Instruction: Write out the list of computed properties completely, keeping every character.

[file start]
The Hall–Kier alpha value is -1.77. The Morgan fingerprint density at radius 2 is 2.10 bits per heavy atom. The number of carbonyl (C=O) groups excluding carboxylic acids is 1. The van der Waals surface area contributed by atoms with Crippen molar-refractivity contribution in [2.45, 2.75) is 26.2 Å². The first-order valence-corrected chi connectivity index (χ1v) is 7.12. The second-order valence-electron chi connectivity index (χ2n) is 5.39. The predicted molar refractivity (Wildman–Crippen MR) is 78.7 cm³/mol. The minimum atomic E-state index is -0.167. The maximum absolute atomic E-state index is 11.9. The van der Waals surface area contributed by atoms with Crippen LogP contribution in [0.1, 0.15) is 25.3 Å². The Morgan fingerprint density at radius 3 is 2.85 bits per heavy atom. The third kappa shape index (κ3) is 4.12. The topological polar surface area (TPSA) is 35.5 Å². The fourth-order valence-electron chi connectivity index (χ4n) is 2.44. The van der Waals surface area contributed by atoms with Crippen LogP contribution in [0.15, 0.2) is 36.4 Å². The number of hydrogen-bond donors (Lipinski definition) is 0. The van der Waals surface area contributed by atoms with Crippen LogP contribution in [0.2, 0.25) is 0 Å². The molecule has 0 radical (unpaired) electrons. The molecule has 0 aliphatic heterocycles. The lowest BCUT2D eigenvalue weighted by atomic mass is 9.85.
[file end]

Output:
The Hall–Kier alpha value is -1.77. The Morgan fingerprint density at radius 2 is 2.10 bits per heavy atom. The number of carbonyl (C=O) groups excluding carboxylic acids is 1. The van der Waals surface area contributed by atoms with Crippen molar-refractivity contribution in [2.45, 2.75) is 26.2 Å². The first-order valence-corrected chi connectivity index (χ1v) is 7.12. The second-order valence-electron chi connectivity index (χ2n) is 5.39. The predicted molar refractivity (Wildman–Crippen MR) is 78.7 cm³/mol. The minimum atomic E-state index is -0.167. The maximum absolute atomic E-state index is 11.9. The van der Waals surface area contributed by atoms with Crippen LogP contribution in [0.1, 0.15) is 25.3 Å². The Morgan fingerprint density at radius 3 is 2.85 bits per heavy atom. The third kappa shape index (κ3) is 4.12. The topological polar surface area (TPSA) is 35.5 Å². The fourth-order valence-electron chi connectivity index (χ4n) is 2.44. The van der Waals surface area contributed by atoms with Crippen LogP contribution in [0.15, 0.2) is 36.4 Å². The number of hydrogen-bond donors (Lipinski definition) is 0. The van der Waals surface area contributed by atoms with Crippen LogP contribution in [0.2, 0.25) is 0 Å². The molecule has 0 radical (unpaired) electrons. The molecule has 0 aliphatic heterocycles. The lowest BCUT2D eigenvalue weighted by atomic mass is 9.85.